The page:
number of people in the population among whom one than long term benefits from another.22 Furthermore,
event will be prevented by an intervention) is a better within the same format, changing the reference class
means of putting risk into perspective.13 may produce greatly differing perspectives on a risk
and may thus affect patients’ decisions. Figure 2 relates
to the effect of treatment with aspirin and warfarin in
The reference class patients with atrial fibrillation. On the left side of the
In all these representations the ultimate source of con- figure the effect of treatment on a particular event
fusion or insight is the reference class. Single event (stroke or bleeding) is shown relative to the class of
probabilities leave the reference class open to people who have not had the treatment (as in relative
interpretation. Conditional probabilities such as sensi- risk reduction). On the right side the patient can see
tivity and specificity refer to different classes (the class the treatment effect relative to a class of 100 untreated
of people with and without illness, respectively), which
makes their mental combination difficult. Relative risks
5 100
No of people who have stroke or major bleeding
in every 100 people with atrial fibrillation

often refer to reference classes that differ from those to Stroke

which the patient belongs, such as the class of patients
Major bleeding
who die of cancer rather than those who participate in 4 80
screening. Using transparent representations such as
natural frequencies clarifies the reference class.
3 60

Framing
2 40
Framing is the expression of logically equivalent infor-
mation (whether numerical or verbal) in different
1 20
ways.14 Studies of the effects of verbal framing on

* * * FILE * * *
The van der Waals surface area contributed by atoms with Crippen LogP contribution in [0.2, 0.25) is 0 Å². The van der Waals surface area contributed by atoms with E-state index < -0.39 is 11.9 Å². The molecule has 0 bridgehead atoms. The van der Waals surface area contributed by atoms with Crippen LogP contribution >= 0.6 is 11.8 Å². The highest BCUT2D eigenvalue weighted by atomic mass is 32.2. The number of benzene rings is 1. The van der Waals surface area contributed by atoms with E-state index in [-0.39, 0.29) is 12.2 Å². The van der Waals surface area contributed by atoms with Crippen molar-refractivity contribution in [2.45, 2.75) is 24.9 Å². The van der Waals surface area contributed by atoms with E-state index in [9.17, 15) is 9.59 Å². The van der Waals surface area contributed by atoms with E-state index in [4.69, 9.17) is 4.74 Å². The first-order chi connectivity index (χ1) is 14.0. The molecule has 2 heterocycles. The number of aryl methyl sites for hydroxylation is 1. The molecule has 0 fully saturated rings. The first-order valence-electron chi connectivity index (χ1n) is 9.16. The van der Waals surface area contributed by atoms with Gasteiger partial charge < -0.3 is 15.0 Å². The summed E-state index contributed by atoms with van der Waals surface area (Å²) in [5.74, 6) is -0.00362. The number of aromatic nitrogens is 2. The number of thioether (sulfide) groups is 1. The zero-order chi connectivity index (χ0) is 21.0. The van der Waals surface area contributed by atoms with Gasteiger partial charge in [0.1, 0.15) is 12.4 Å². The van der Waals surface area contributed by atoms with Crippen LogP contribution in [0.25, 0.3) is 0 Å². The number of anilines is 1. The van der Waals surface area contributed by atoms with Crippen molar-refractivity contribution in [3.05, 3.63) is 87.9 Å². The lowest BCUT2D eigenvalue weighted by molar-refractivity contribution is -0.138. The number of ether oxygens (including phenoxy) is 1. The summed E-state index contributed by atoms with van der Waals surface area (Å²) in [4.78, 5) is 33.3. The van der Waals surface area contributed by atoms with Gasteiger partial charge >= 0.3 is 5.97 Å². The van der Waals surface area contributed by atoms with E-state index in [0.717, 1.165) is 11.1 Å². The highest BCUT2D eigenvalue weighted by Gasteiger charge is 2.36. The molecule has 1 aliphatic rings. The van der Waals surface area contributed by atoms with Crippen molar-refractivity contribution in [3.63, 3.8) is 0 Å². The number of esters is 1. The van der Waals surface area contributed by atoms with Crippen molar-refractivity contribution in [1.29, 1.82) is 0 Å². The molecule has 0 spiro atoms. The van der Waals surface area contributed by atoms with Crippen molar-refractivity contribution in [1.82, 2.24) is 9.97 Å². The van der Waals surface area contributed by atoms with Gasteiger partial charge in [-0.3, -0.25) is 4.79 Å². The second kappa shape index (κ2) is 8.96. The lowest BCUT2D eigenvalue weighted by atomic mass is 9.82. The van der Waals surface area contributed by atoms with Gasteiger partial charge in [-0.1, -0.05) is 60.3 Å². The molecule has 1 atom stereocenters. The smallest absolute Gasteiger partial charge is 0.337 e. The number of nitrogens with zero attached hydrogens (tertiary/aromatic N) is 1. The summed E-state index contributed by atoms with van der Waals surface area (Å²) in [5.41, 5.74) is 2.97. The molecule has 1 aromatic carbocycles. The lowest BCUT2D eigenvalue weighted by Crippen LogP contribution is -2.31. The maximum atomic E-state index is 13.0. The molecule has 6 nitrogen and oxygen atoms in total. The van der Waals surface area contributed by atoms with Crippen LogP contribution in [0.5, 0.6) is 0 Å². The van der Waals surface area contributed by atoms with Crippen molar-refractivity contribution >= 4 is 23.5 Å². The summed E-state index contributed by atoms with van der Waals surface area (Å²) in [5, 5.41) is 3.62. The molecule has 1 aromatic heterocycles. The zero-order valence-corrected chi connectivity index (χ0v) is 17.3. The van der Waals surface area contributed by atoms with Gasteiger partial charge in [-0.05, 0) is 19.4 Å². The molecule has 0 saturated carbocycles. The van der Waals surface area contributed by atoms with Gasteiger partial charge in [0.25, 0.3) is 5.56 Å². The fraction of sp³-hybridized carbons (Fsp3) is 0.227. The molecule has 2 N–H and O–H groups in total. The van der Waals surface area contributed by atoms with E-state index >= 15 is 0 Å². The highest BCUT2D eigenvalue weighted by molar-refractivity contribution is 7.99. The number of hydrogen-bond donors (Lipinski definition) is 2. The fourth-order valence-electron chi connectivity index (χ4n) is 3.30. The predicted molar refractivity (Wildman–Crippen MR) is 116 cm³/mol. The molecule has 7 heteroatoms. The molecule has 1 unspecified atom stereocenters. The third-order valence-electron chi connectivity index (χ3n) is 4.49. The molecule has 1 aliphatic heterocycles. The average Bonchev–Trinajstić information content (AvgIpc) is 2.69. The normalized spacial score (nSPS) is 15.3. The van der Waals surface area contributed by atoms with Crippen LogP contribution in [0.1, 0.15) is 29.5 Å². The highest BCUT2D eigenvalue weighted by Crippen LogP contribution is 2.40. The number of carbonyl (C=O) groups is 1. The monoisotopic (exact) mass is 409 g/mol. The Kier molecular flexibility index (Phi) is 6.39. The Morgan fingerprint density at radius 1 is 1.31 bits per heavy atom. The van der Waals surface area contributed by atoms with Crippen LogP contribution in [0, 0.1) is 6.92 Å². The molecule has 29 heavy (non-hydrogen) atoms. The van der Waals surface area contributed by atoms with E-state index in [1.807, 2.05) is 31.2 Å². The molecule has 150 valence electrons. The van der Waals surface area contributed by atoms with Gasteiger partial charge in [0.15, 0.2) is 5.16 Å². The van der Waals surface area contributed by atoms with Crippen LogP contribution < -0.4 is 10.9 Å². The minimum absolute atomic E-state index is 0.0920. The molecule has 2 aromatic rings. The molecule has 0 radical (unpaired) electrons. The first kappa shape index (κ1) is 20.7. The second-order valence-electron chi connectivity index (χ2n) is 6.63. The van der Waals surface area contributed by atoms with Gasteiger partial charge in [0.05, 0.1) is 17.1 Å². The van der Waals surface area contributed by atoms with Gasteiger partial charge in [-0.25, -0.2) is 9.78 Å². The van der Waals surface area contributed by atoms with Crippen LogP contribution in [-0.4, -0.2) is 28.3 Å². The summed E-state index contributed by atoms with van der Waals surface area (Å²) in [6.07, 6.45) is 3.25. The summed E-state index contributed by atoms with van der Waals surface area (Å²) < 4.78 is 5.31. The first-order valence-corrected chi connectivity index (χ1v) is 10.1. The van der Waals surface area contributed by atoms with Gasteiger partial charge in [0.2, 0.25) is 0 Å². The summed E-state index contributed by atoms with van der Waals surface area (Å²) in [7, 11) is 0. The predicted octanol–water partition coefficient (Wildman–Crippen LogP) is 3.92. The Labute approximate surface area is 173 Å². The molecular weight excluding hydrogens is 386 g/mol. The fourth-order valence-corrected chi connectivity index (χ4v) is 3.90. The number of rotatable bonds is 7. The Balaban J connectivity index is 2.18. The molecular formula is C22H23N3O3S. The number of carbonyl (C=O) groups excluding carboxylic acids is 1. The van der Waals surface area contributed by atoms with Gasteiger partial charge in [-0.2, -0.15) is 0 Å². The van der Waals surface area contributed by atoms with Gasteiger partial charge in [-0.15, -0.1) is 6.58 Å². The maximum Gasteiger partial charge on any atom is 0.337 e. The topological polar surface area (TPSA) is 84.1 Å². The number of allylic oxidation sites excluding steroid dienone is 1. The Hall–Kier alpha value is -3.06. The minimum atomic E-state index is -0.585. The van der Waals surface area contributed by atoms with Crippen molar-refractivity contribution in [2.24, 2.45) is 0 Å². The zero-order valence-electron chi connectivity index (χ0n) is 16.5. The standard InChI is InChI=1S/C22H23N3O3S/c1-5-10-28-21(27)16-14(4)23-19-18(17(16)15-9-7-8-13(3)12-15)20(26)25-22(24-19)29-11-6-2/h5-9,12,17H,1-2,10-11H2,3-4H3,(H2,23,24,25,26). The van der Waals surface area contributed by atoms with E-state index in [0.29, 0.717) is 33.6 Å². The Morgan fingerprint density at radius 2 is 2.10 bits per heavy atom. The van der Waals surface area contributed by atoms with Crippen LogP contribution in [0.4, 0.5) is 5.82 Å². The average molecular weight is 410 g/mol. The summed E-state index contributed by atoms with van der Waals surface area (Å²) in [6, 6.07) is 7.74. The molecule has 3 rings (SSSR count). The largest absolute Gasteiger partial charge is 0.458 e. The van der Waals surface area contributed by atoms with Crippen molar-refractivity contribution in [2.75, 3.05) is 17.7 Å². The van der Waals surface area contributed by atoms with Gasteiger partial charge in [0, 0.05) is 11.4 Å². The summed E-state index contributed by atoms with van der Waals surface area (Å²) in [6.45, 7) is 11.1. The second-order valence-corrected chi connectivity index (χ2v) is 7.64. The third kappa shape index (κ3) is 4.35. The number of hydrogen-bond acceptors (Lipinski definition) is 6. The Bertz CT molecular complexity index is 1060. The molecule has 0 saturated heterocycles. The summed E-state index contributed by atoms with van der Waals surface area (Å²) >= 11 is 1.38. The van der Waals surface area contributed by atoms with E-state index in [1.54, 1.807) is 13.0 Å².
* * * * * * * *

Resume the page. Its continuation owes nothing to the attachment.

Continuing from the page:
interpretation and decision making initially focused on
positive versus negative framing and on gain versus 0 0
t

rin

rin

No din le

rin

rin
en

en

ee p
tre g
pi

fa

pi

fa
bl peo
m

m
As

ar

As

ar
at

at
W

W
tre

or 0

ke f 10
No

tro o

t s up
ou ro
th g

wi nce
re

fe
Re

people to take risky treatment options.16 17 However,

gain or loss framing is perhaps even more relevant to Fig 2 Different representations of the same benefits of treatment: the
communicating clinical risk, as it concerns the implica- reduction after treatment in the number of people who have a stroke
or major bleeding looks much larger on the left, where the reference
tions of accepting or declining tests. Loss framing con- class of 100 patients who have not had a stroke or bleeding is not
siders the potential losses from not having a test, such shown
as, in the case of mammography, loss of good health,

BMJ VOLUME 327 27 SEPTEMBER 2003 bmj.com 743

Education and debate

book Reckoning With Risk: Learning to Live With Uncertainty. The

work on framing is based on research by AE.
Summary points Competing interests: None declared.

The inability to understand statistical information

1 Hoffrage U, Gigerenzer G. Using natural frequencies to improve
is not a mental deficiency of doctors or patients diagnostic inferences. Acad Med 1998;73:538-40.
but is largely due to the poor presentation of the 2 Gigerenzer G. Reckoning with risk: learning to live with uncertainty.
London: Penguin, 2002. (Published in the United States as Calculated
information risks: how to know when numbers deceive you. New York: Simon & Schuster,
2002.)
Poorly presented statistical information may cause 3 Slaytor EK, Ward JE. How risks of breast cancer and benefits of screening
are communicated to women: analysis of 58 pamphlets. BMJ
erroneous communication of risks, with serious 1998;317:263-4.
consequences 4 Casscells W, Schoenberger A, Grayboys T. Interpretation by physicians of
clinical laboratory results. N Engl J Med 1978;299:999-1000.
5 Gigerenzer G, Hoffrage U. How to improve Bayesian reasoning without
Single event probabilities, conditional instruction: frequency formats. Psych Rev 1995;102:684-704.
probabilities (such as sensitivity and specificity), 6 Hoffrage U, Lindsey S, Hertwig R, Gigerenzer G. Communicating statisti-
cal information. Science 2000;290:2261-2.
and relative risks are confusing because they 7 Paling J. Strategies to help patients understand risks. BMJ
make it difficult to understand what class of 2003;327:745-8.
8 Hartmann LC, Schaid DJ, Woods JE, Crotty TP, Myers JL, Arnold PG, et
events a probability or percentage refers to al. Efficacy of bilateral prophylactic mastectomy in women with a family
history of breast cancer. N Engl J Med 1999;340:77-84.
9 Sarfati D, Howden-Chapman P, Woodward A, Salmond C. Does the
For each confusing representation there is at least frame affect the picture? A study into how attitudes to screening for can-